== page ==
McKinsey estimates India’s black economy at 25%; Indian businessmen reckon it is significantly higher. Instead of creating disincentives to tax evasion and encouraging regulatory compliance, the government is busy hatching another amnesty scheme to reward law breakers. The difference this time is that the government officially denies any such plans.
Last week, Prime Minister Man-mohan Singh finally announced that there will be no disinvestment of the power utility, Bhel; this signals a complete halt to public sector disinvestment. McKinsey says India’s govern- ment could cut the deficit by 4% of GDP, thereby providing three-quarters of the $35 billion needed for additional investment, through PSU privatisation. Is there any chance of that happening?
Similarly, with bank unions turning more strident in their opposition to disinvestment of public sector banks (leave alone privatisation), there is little chance of forcing a dramatic improvement in productivity. The McKinsey Quarterly points out that the productivity of India’s public sector banks is 10% of US levels, while they control 75% of bank assets. Even the productivity of the more efficient private banks is just 55% of US levels.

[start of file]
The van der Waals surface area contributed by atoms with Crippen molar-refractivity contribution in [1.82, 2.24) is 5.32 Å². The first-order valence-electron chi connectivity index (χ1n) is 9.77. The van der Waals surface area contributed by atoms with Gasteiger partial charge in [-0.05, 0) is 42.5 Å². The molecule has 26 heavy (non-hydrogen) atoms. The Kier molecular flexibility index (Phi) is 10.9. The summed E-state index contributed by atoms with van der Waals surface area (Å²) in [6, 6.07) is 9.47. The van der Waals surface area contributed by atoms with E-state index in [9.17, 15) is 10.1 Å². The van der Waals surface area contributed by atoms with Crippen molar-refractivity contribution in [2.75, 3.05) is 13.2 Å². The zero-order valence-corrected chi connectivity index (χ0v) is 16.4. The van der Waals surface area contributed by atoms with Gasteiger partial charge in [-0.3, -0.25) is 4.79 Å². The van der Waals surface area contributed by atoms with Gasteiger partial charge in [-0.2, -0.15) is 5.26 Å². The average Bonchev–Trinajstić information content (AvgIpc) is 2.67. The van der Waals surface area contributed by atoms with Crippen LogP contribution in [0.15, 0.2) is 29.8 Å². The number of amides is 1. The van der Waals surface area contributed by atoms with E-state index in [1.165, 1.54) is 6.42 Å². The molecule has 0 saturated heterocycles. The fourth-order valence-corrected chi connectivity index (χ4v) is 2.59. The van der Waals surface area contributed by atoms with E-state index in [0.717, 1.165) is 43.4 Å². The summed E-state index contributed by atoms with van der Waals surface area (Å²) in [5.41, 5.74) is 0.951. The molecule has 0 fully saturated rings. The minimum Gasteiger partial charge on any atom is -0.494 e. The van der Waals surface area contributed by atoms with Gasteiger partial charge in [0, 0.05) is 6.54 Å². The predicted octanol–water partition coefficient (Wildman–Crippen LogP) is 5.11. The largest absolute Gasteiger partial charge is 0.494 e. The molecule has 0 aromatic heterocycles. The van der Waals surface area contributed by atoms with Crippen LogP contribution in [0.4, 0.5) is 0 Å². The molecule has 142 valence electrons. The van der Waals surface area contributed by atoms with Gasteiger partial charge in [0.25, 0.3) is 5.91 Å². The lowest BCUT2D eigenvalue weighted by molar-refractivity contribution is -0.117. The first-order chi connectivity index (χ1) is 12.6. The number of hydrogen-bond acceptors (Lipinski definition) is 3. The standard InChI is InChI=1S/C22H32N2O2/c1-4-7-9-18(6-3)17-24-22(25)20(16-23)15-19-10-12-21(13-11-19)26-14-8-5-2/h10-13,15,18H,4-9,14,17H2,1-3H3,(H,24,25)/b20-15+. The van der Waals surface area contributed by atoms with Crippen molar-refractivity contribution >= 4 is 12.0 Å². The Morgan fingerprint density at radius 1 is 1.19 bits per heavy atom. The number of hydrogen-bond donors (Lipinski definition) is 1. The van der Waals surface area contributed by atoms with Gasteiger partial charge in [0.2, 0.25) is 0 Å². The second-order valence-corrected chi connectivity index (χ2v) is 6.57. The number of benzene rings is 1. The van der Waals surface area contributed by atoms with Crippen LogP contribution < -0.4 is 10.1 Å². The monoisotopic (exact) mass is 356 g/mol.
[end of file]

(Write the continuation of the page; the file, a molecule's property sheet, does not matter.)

Moving all Indian banks towards their productivity potential of 90% of US levels, an ambitious but achievable goal,would unleash $2.5 billion a year in savings. Interest rates could fall by 1%, say Diana Farell and Susan Lund of McKinsey Global Institute. But what is the chance of meeting even half that expectation in the foreseeable future?
Clearly, India has plenty of potential but lacks the political will to achieve it. That is one reason why Indian investors are always a little wary about sharing foreign bullishness and are constantly looking out for any change in perception that could see a flight of capital from India.